Felicia Day (The Guild, Geek & Sundry) appears at Cat’s Cradle on Wednesday, April 27, 2016 at 6:00 PM to discuss and sign the paperback edition of her memoir YOU’RE NEVER WEIRD ON THE INTERNET (ALMOST)! Hosted by Flyleaf Books, co-sponsored by NC Comicon. Buy tickets at the link.
From actress, web entertainment pioneer, and “queen of the geeks” FELICIA DAY comes YOU’RE NEVER WEIRD ON THE INTERNET (ALMOST), a funny, smart, and inspiring memoir about achieving extraordinary success on her own unconventional terms. [On-sale April 19, 2016; Touchstone; 978-1-4767-8566-0; $16.00; Paperback]
Felicia Day has appeared on hit series such as Buffy the Vampire Slayer, SyFy’s Eureka, and The CW’s Supernatural (as fan favorite “Charlie Bradbury”). She also costarred with Neil Patrick Harris and Nathan Fillion in the Emmy Award-winning internet musical, Dr. Horrible’s Sing-Along Blog.
Most notably, Felicia is an entrepreneur in the vanguard of Hollywood’s digital players. Meeting dead ends pitching her script about a quirky group of video gamers, she created and starred in her own web series, The Guild (2007-2012). Today, Felicia is founder and CCO of Geek & Sundry, an award-winning digital entertainment network (with more than 1.4 million YouTube subscribers and 12 million fans across all social platforms) bringing together fans of gaming and geek culture.
Since the emergence of the commercial internet in the 1980s, Felicia has been an early adopter at every stage of its growth, blazing a trail toward today’s digital world. In her memoir, she is irreverent and insightful about her unusual upbringing, her rise to internet stardom, and embracing her “weirdness” to become a leading creator in new media.
Felicia Day is “delightfully good company and has an interesting story to tell” (Kirkus Reviews), writing with inimitable humor and raw candor about topics including:
• Why You Should Embrace Your Weirdness: Growing up “homeschooled for hippie reasons,” Felicia’s isolation from other kids meant she could unabashedly pursue “uncool” passions like video games, advanced calculus, and 1930s detective novels. She found a sense of community on gaming message boards—forming friendships based upon shared interests and developing the raw confidence to forge her own path.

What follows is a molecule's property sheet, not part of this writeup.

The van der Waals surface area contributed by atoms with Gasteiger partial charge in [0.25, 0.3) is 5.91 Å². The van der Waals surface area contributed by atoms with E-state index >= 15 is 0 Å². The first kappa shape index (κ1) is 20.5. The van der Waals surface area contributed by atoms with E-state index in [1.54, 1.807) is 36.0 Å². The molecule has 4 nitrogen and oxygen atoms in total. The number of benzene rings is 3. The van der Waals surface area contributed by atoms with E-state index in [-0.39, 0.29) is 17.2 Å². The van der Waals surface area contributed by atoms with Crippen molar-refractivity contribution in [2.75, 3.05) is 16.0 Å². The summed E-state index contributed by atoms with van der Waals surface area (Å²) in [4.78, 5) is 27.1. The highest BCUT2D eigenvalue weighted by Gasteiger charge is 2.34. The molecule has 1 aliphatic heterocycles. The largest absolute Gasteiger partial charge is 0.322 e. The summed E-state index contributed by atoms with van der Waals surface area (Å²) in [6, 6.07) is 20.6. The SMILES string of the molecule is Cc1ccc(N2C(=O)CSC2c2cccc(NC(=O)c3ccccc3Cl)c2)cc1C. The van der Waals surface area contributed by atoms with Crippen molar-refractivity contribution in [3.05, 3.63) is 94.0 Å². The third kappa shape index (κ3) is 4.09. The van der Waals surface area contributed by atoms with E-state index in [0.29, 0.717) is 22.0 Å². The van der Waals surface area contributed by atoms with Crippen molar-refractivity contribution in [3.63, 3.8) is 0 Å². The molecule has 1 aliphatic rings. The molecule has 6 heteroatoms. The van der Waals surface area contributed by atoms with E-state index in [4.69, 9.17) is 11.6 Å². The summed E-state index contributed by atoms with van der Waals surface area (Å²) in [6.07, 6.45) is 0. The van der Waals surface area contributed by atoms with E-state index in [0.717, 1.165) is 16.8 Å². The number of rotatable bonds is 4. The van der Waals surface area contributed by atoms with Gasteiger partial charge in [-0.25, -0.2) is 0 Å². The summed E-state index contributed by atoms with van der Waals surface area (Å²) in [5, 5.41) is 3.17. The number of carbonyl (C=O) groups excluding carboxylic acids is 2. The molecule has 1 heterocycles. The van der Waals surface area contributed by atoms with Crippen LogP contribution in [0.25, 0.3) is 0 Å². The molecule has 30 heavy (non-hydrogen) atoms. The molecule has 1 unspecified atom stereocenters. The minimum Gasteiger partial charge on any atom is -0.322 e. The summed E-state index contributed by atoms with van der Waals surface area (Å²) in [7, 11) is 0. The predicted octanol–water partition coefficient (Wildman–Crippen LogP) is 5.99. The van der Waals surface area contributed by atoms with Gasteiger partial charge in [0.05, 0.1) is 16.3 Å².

• Growing Her Geek Empire: Eight years ago, Felicia stood outside of San Diego Comic-Con handing out bookmarks for her self-made web series, The Guild, shot in her own home with a borrowed camera, unpaid actors, and scavenged props. Just recently, she presided over Geek & Sundry’s massive Comic-Con headquarters at Petco Park and spoke to a sold-out convention hall. Tales of interactions with fans both in-person and online range from hilarious to heartbreaking—and reveal how Felicia went from “oddball to odd baller” (Cosmopolitan).
• When Perfection Doesn’t Pay: A violin and math whiz who started college at age sixteen and graduated as valedictorian, Felicia was used to chasing perfection for perfection’s sake. Ever candid, she opens up about the rough patches along the way, recounting battles with writer’s block, a full-blown gaming addiction, severe anxiety and depression—and how she reinvented herself when overachieving became overwhelming.
• #GamerGate: In August 2014, a video game designer named Zoe Quinn was attacked by an online hate mob after her ex-boyfriend shared details of their relationship online, including erroneous implications of sexual favors in exchange for positive reviews of her game. Hackers leaked Quinn’s personal information, she received countless violent threats, and anyone coming to her defense risked becoming the next target. Felicia shares the storm of hostility she encountered after speaking out against the online bullying, how it tied into her history with negativity on the internet, and thoughts about how it changed her view of the gaming culture she has always loved.
With a success story for today’s connected culture, in which technology and entertainment are ever-evolving, Felicia Day urges everyone to celebrate what makes them different and be brave enough to share their unique point of view with the world, because anything is possible now—even for a digital misfit.
300 East Main Street Carrboro, NC 27510